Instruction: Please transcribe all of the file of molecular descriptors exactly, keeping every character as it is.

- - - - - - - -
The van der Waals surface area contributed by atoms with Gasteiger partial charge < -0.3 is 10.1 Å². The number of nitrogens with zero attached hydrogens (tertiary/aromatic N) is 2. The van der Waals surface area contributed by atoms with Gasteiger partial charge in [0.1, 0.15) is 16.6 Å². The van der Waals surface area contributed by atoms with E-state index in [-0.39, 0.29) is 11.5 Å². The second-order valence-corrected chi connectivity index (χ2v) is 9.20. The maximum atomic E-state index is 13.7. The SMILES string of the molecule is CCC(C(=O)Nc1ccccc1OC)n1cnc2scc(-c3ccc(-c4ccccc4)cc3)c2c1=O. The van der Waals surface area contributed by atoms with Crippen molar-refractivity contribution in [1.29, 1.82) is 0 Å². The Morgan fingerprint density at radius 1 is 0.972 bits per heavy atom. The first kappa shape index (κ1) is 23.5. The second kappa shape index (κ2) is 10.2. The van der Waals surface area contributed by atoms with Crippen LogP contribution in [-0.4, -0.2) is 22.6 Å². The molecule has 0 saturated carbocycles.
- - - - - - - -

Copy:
The van der Waals surface area contributed by atoms with Gasteiger partial charge < -0.3 is 10.1 Å². The number of nitrogens with zero attached hydrogens (tertiary/aromatic N) is 2. The van der Waals surface area contributed by atoms with Gasteiger partial charge in [0.1, 0.15) is 16.6 Å². The van der Waals surface area contributed by atoms with E-state index in [-0.39, 0.29) is 11.5 Å². The second-order valence-corrected chi connectivity index (χ2v) is 9.20. The maximum atomic E-state index is 13.7. The SMILES string of the molecule is CCC(C(=O)Nc1ccccc1OC)n1cnc2scc(-c3ccc(-c4ccccc4)cc3)c2c1=O. The van der Waals surface area contributed by atoms with Crippen molar-refractivity contribution in [1.29, 1.82) is 0 Å². The Morgan fingerprint density at radius 1 is 0.972 bits per heavy atom. The first kappa shape index (κ1) is 23.5. The second kappa shape index (κ2) is 10.2. The van der Waals surface area contributed by atoms with Crippen LogP contribution in [-0.4, -0.2) is 22.6 Å². The molecule has 0 saturated carbocycles.